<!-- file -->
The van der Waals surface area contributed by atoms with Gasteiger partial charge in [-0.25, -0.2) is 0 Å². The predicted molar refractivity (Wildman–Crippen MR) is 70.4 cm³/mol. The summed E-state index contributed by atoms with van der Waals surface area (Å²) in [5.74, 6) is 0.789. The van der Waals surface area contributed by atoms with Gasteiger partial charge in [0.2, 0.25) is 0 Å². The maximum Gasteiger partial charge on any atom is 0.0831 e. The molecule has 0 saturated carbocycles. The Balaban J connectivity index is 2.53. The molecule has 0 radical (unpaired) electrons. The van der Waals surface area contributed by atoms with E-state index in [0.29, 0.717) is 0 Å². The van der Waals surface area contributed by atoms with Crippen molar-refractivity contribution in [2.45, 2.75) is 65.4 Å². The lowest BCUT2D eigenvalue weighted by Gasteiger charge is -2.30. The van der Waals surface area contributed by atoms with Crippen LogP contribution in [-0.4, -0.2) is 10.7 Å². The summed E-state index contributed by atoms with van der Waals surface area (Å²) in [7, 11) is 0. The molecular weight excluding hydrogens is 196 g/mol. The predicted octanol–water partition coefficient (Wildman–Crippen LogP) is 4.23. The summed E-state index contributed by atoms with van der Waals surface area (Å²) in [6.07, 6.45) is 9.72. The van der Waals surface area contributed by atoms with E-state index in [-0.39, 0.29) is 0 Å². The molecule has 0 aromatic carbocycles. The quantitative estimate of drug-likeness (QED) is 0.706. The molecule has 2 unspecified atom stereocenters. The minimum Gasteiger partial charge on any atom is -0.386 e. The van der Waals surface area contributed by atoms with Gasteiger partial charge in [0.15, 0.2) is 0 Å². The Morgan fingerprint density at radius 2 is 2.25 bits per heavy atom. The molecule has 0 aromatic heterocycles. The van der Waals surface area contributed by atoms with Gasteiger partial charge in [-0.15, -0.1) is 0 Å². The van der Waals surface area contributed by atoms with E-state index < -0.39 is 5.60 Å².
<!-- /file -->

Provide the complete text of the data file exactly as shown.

The van der Waals surface area contributed by atoms with Gasteiger partial charge in [-0.25, -0.2) is 0 Å². The predicted molar refractivity (Wildman–Crippen MR) is 70.4 cm³/mol. The summed E-state index contributed by atoms with van der Waals surface area (Å²) in [5.74, 6) is 0.789. The van der Waals surface area contributed by atoms with Gasteiger partial charge in [0.2, 0.25) is 0 Å². The maximum Gasteiger partial charge on any atom is 0.0831 e. The molecule has 0 saturated carbocycles. The Balaban J connectivity index is 2.53. The molecule has 0 radical (unpaired) electrons. The van der Waals surface area contributed by atoms with E-state index in [0.29, 0.717) is 0 Å². The van der Waals surface area contributed by atoms with Crippen molar-refractivity contribution in [2.45, 2.75) is 65.4 Å². The lowest BCUT2D eigenvalue weighted by Gasteiger charge is -2.30. The van der Waals surface area contributed by atoms with Crippen LogP contribution in [-0.4, -0.2) is 10.7 Å². The summed E-state index contributed by atoms with van der Waals surface area (Å²) in [7, 11) is 0. The molecular weight excluding hydrogens is 196 g/mol. The predicted octanol–water partition coefficient (Wildman–Crippen LogP) is 4.23. The summed E-state index contributed by atoms with van der Waals surface area (Å²) in [6.07, 6.45) is 9.72. The van der Waals surface area contributed by atoms with E-state index in [-0.39, 0.29) is 0 Å². The molecule has 0 aromatic carbocycles. The quantitative estimate of drug-likeness (QED) is 0.706. The molecule has 2 unspecified atom stereocenters. The minimum Gasteiger partial charge on any atom is -0.386 e. The van der Waals surface area contributed by atoms with Gasteiger partial charge in [0.15, 0.2) is 0 Å². The Morgan fingerprint density at radius 2 is 2.25 bits per heavy atom. The molecule has 0 aromatic heterocycles. The van der Waals surface area contributed by atoms with Gasteiger partial charge in [-0.15, -0.1) is 0 Å². The van der Waals surface area contributed by atoms with E-state index < -0.39 is 5.60 Å².